objects — a needle tip and a small ball connected to a pillar — separated by 1.38 cm realized by a pH-adaptive liquid microlens. Bottom row: corresponding optical images of the shape of the liquid microlens. (large image)

Clustered in an array, the lenses also could enable researchers to take advantage of combinatorial patterns and provide them with more data, he says.

The array format improves upon the natural compound eye, found in most insects and some crustaceans. This eye essentially is a sphere comprised of thousands of smaller lenses, each of which has a fixed focal length. “Since the lenses are fixed, an object has to be a certain distance away for it to be clearly seen,” says Jiang. “In some sense, our work is actually better than nature, because we can tune the focal length now so we can scan through a larger range of view field.”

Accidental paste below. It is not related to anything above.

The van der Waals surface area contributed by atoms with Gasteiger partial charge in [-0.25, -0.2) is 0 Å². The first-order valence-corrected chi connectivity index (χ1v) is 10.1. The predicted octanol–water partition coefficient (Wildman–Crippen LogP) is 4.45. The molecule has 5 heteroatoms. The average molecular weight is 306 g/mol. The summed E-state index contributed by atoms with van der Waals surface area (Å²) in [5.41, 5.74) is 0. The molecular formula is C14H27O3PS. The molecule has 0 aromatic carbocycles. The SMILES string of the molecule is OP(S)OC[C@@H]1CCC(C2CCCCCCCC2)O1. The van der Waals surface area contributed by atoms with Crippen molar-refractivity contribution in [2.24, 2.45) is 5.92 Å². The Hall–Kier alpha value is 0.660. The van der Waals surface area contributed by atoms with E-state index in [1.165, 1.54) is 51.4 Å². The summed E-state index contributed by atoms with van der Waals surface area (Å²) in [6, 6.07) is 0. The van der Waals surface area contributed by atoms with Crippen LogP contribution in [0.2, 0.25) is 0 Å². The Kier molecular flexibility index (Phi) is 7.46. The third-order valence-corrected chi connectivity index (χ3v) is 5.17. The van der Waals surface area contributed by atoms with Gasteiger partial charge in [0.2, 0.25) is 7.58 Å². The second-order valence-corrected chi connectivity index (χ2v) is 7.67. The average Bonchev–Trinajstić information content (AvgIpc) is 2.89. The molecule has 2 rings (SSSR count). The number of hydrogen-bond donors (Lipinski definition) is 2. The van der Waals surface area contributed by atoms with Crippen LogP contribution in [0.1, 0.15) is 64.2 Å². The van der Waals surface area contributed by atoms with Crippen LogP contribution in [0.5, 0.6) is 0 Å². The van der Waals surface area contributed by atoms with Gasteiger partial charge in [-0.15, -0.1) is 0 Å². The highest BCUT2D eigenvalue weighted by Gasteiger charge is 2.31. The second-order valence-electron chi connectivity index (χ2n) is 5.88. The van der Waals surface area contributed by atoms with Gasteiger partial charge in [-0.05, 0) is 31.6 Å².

Fabricating lenses is a straightforward, inexpensive process that takes just a couple of hours. The real advantage, however, is their autonomous function, says Jiang. “That forms a universal platform,” he says. “We have a single structure and we can put different kinds of hydrogels in and they can be responsive to different parameters. By looking at the outputs of these lenses, I know what's going on in that location.”

Grants from the UW-Madison Graduate School, the Department of Homeland Security-funded National Center for Food Protection and Defense at the University of Minnesota, and from the Wisconsin Alumni Research Foundation (WARF) partially funded the research. The researchers are patenting the technology through WARF.